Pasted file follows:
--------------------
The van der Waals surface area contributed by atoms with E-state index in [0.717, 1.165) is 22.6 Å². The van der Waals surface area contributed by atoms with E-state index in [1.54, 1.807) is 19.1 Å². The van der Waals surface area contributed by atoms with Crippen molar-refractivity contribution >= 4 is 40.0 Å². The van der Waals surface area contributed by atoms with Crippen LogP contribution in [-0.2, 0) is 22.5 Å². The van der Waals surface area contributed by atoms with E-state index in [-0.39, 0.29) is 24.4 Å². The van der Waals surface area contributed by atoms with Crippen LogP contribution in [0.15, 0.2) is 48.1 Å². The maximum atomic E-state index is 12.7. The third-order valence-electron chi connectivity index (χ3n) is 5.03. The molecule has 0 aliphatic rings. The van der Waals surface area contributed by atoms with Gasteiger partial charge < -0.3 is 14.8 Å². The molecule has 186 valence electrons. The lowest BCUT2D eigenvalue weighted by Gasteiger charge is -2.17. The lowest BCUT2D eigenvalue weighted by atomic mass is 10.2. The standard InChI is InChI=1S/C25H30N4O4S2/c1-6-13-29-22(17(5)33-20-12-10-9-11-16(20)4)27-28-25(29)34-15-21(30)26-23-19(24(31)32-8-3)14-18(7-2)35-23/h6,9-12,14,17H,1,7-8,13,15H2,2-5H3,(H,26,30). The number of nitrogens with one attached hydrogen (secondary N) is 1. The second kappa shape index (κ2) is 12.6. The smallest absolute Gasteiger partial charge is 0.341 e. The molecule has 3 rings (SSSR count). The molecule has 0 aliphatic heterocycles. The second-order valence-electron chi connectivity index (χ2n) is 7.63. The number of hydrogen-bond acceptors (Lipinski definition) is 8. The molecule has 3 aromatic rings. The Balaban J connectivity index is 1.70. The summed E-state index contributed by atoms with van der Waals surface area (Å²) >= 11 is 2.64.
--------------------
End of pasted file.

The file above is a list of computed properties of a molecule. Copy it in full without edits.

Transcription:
The van der Waals surface area contributed by atoms with E-state index in [0.717, 1.165) is 22.6 Å². The van der Waals surface area contributed by atoms with E-state index in [1.54, 1.807) is 19.1 Å². The van der Waals surface area contributed by atoms with Crippen molar-refractivity contribution >= 4 is 40.0 Å². The van der Waals surface area contributed by atoms with Crippen LogP contribution in [-0.2, 0) is 22.5 Å². The van der Waals surface area contributed by atoms with E-state index in [-0.39, 0.29) is 24.4 Å². The van der Waals surface area contributed by atoms with Crippen LogP contribution in [0.15, 0.2) is 48.1 Å². The maximum atomic E-state index is 12.7. The third-order valence-electron chi connectivity index (χ3n) is 5.03. The molecule has 0 aliphatic rings. The van der Waals surface area contributed by atoms with Gasteiger partial charge < -0.3 is 14.8 Å². The molecule has 186 valence electrons. The lowest BCUT2D eigenvalue weighted by Gasteiger charge is -2.17. The lowest BCUT2D eigenvalue weighted by atomic mass is 10.2. The standard InChI is InChI=1S/C25H30N4O4S2/c1-6-13-29-22(17(5)33-20-12-10-9-11-16(20)4)27-28-25(29)34-15-21(30)26-23-19(24(31)32-8-3)14-18(7-2)35-23/h6,9-12,14,17H,1,7-8,13,15H2,2-5H3,(H,26,30). The number of nitrogens with one attached hydrogen (secondary N) is 1. The second kappa shape index (κ2) is 12.6. The smallest absolute Gasteiger partial charge is 0.341 e. The molecule has 3 rings (SSSR count). The molecule has 0 aliphatic heterocycles. The second-order valence-electron chi connectivity index (χ2n) is 7.63. The number of hydrogen-bond acceptors (Lipinski definition) is 8. The molecule has 3 aromatic rings. The Balaban J connectivity index is 1.70. The summed E-state index contributed by atoms with van der Waals surface area (Å²) >= 11 is 2.64.